Incompressible fluids are fluids that do not change their volume while they flow. Water in the oceans and air in the atmosphere are examples of incompressible fluids. The equations of motion for a viscous incompressible fluid are the Navier-Stokes equations (NSE). In 1822 Claude Louis Marie Navier, a French mathematician-engineer, derived the NSE.
Afterwards, in 1845 George Gabriel Stokes, a British mathematician-physicist, published a derivation of the NSE in a manner that is followed in most current texts today, making it clear that the parameter appearing in the equations has an important physical meaning: it measures the magnitude of the viscosity (the friction of the fluid)—whence comes out the name Navier-Stokes equations.
The lid-driven square cavity is a problem of the classic fluid mechanics where the domain is the unit square cavity and the viscous incompressible fluid therein is governed by the NSE. From the dynamical systems theory stems that all solutions to this problem converge to a global attractor, an ensemble with many mathematical properties.
Notwithstanding, the theory indicates that all solutions to this problem stand close to the global attractor after a time long enough and gives no indication at all about this time neither about the look of the global attractor.
Henceforth, let us follow the path of the modeling cycle to obtain more information about this strange ensemble. The continuous model is known: the NSE. Then it has to be set up the discrete model and the simulation.
A combination of known methods is used to discretize and solve the NSE: the linear Linθ∗-scheme, the projection method, the Conjugate Gradient method, the Bi-CGSTAB method, the Fast Fourier Transform method—and the incremental unknowns method as a spatial preconditioner. The linear Linθ∗-scheme is used for the temporal discretization—∆t is the time step— and a staggered marker-and-cell (MAC) mesh with finite-differences is used for the spatial discretization—h is the spatial mesh size. The matrix structure of every underlying linear system is detailed along the papers therein.
The combination of known methods before produces a Direct Numerical Simulation (DNS) which simulates the flow. It runs in double precision from t = 0 to a sufficiently long time t∞ = 50, 000. The spatial mesh size h = 1/256 is used throughout. And the time step ∆t = 2h, h. As many as needed DNSs are produced and then direct observations of them are at the core of the temporal limit’s study.
As the Reynolds number (a dimensionless parameter related to the reciprocal of the viscosity) Re → ∞, the temporal limit (at the Reynolds number Re fixed and as the time t → ∞) of the lid-driven unit square cavity flow evolves from stationary to periodic to aperiodic and then to chaotic. The primary eddy switches from clockwise- to counterclockwise-rotating. The primary eddy is the eddy leading the dynamics. Four principles appear at the genesis of small counterclockwise- or clockwise-rotating eddies.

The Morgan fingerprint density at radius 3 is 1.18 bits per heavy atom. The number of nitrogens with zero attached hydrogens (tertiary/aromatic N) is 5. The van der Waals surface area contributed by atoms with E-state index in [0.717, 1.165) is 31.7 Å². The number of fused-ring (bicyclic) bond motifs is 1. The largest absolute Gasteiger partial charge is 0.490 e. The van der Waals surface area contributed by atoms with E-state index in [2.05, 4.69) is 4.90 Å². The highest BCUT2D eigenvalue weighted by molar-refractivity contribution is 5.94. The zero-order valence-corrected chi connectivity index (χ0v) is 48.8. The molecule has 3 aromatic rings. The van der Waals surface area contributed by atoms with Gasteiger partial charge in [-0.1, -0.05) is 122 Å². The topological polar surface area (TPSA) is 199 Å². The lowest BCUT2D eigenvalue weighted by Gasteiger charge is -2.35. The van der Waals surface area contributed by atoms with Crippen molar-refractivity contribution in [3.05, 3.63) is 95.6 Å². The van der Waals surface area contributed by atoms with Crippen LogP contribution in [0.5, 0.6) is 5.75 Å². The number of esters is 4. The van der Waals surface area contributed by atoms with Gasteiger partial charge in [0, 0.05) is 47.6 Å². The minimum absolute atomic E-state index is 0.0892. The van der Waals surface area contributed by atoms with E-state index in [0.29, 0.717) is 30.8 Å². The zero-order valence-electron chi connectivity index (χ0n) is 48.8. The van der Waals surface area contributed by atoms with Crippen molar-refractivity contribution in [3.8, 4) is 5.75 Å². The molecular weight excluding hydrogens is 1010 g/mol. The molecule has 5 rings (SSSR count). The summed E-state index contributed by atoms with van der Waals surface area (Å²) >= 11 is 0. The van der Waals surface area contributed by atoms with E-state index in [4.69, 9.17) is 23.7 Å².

In the end, at extreme Reynolds numbers, the adjacent counterclockwise- rotating eddies coalesce into a wide, prevailing counterclockwise-rotating eddy in the square cavity’s central region—the actual primary eddy. The adjacent clockwise-rotating eddies circulating counterclockwise around it are unable to coalesce and to break it up. It seems that the eddies of each kind coalesce to attain the maximum extension available. But there is not enough room in the unit square cavity for a wide eddy of each kind to stand up as the fluid evolves.
Notwithstanding, it is not certain that the dynamics observed at high and extreme Reynolds numbers represents indeed true physics. But yet, it appears to agree with the theory where wide eddies of each kind form out as the fluid evolves.
The paper Chaos in the lid-driven square cavity, Volume 142, December 2017, Pages 98–112 appeared in Mathematics and Computers in Simulation. It is the last of 6 papers of the same author on the lid-driven square cavity flow, finishing his research on this subject. For the last 4 papers the computations have been carried out—almost alone, day and night—at the cluster in The Institute for Scientific Computing and Applied Mathematics on the Bloomington Campus of Indiana University for 10+ years through the internet from the Instituto de Ciencias Fisicas y Matematicas on the Campus Isla Teja of the Universidad Austral de Chile.